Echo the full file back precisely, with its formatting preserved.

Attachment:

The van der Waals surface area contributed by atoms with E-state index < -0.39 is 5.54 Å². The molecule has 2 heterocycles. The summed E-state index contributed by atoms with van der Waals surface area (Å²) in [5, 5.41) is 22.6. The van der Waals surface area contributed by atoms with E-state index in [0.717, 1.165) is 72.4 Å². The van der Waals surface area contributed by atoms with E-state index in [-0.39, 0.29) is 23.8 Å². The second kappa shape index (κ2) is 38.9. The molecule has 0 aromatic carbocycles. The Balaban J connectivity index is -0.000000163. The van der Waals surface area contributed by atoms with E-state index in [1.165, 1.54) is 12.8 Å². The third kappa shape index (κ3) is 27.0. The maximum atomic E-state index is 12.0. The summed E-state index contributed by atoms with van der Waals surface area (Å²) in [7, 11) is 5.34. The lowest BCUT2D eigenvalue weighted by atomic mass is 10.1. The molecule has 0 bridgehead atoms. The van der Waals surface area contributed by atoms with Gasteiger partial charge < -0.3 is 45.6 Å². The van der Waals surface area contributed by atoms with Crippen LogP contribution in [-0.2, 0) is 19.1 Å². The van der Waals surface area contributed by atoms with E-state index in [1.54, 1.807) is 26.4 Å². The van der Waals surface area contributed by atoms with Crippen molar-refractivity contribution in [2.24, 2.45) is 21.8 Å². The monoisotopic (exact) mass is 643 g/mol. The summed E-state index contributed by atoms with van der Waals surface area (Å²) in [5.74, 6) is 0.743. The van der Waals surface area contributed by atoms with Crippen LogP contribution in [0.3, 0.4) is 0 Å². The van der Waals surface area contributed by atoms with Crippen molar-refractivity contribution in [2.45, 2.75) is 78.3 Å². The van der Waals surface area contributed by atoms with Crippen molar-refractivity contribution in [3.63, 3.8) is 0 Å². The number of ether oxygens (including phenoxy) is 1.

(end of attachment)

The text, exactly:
The van der Waals surface area contributed by atoms with E-state index < -0.39 is 5.54 Å². The molecule has 2 heterocycles. The summed E-state index contributed by atoms with van der Waals surface area (Å²) in [5, 5.41) is 22.6. The van der Waals surface area contributed by atoms with E-state index in [0.717, 1.165) is 72.4 Å². The van der Waals surface area contributed by atoms with E-state index in [-0.39, 0.29) is 23.8 Å². The second kappa shape index (κ2) is 38.9. The molecule has 0 aromatic carbocycles. The Balaban J connectivity index is -0.000000163. The van der Waals surface area contributed by atoms with E-state index in [1.165, 1.54) is 12.8 Å². The third kappa shape index (κ3) is 27.0. The maximum atomic E-state index is 12.0. The summed E-state index contributed by atoms with van der Waals surface area (Å²) in [7, 11) is 5.34. The lowest BCUT2D eigenvalue weighted by atomic mass is 10.1. The molecule has 0 bridgehead atoms. The van der Waals surface area contributed by atoms with Gasteiger partial charge < -0.3 is 45.6 Å². The van der Waals surface area contributed by atoms with Crippen LogP contribution in [-0.2, 0) is 19.1 Å². The van der Waals surface area contributed by atoms with E-state index in [1.54, 1.807) is 26.4 Å². The van der Waals surface area contributed by atoms with Crippen molar-refractivity contribution in [2.24, 2.45) is 21.8 Å². The monoisotopic (exact) mass is 643 g/mol. The summed E-state index contributed by atoms with van der Waals surface area (Å²) in [5.74, 6) is 0.743. The van der Waals surface area contributed by atoms with Crippen LogP contribution in [0.3, 0.4) is 0 Å². The van der Waals surface area contributed by atoms with Crippen molar-refractivity contribution in [2.45, 2.75) is 78.3 Å². The van der Waals surface area contributed by atoms with Crippen molar-refractivity contribution in [3.63, 3.8) is 0 Å². The number of ether oxygens (including phenoxy) is 1.